Chickens for Renu – Microfinance taking shape in Nepal
Renu is 24 years of age and is unmarried. She lived an idle life and was found to be at high-risk of being trafficked. With the help and training from the My Business My Freedom program (a Captivating and 3AN joint project), Renu has now started a mini poultry business. She had no understanding about how to run a business or why it was important for her to be self-sufficient. The group Renu is part of has helped her with learning so much about the risks of human trafficking, how to manage a business, social issues and saving money to invest in her future. Now she has 20 chicken as her poultry farm.
Renu’s first loan from the My Business My Freedom program was Rs. 33,500 [US$318]. She is happy to be busy with her poultry farm and now understands the importance of independence and she is getting encouragement from the Microfinance group she is part of. Renu is also able to help new women who join her group and encourage them to start their own businesses.
Women Entrepreneurs Affected during Nepal Lockdown
Anjana, 30, is married and has 2 children. Because she married at an early age of 16 with neither her or her husband having any source of income, their parents refused to support them. She felt the need to work or start her own business, but she had no means of funding. To support the family, Anjana’s husband started working at a cobbler’s place. There he earned about NPR 6,000 (AUD 65) per month, which was barely enough to provide for their rent and other basic needs. They struggled financially.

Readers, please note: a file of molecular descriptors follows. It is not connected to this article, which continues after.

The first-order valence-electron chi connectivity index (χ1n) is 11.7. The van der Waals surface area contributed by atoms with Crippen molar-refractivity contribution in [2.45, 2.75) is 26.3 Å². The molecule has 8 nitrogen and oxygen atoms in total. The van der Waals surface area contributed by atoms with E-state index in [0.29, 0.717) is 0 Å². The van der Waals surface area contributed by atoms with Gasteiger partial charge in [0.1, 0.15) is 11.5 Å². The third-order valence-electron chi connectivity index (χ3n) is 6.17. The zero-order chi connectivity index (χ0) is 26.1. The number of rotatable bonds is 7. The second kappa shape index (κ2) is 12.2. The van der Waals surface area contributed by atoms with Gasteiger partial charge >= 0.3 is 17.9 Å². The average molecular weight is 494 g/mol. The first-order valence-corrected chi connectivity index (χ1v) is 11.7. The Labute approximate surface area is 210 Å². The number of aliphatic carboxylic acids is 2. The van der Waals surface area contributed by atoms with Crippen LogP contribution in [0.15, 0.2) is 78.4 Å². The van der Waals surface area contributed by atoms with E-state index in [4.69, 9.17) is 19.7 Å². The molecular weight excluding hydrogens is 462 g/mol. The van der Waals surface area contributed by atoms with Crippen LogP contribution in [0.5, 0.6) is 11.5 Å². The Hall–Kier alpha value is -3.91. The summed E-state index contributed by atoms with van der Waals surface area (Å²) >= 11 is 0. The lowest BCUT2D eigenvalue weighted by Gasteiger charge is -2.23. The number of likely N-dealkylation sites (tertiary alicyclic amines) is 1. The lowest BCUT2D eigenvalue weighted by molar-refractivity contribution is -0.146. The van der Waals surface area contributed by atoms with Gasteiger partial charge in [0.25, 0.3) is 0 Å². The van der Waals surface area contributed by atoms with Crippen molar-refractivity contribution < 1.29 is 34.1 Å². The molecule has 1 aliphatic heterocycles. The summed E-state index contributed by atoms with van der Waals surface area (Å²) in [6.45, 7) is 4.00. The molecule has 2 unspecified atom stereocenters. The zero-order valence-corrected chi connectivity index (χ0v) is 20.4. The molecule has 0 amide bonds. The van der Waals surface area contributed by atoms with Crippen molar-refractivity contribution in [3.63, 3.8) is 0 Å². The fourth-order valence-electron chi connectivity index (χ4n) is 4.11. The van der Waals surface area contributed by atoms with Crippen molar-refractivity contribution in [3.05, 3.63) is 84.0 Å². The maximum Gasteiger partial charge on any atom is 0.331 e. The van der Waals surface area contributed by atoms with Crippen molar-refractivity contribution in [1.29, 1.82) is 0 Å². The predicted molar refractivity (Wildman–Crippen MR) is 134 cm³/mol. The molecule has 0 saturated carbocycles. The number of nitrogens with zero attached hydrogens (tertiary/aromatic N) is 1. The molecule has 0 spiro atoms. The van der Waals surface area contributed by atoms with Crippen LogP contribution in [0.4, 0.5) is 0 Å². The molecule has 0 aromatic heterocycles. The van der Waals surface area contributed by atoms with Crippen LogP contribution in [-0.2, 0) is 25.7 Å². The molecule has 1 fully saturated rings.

Suma Pun (28) lives with her husband and child. Her husband is 60 years old and unable to support his family. Suma joined the My Business My Freedom and with her first microloan, purchased a sewing machine to make clothes to sell.
Yam Rana was married 13 years ago and has a daughter and a son. She and her husband struggled to provide for their family which meant they could not send their children to school. She heard about the My Business My Freedom Program and attended an orientation session. This was an opportunity she knew would help her to grow an income and be able to give her children an education.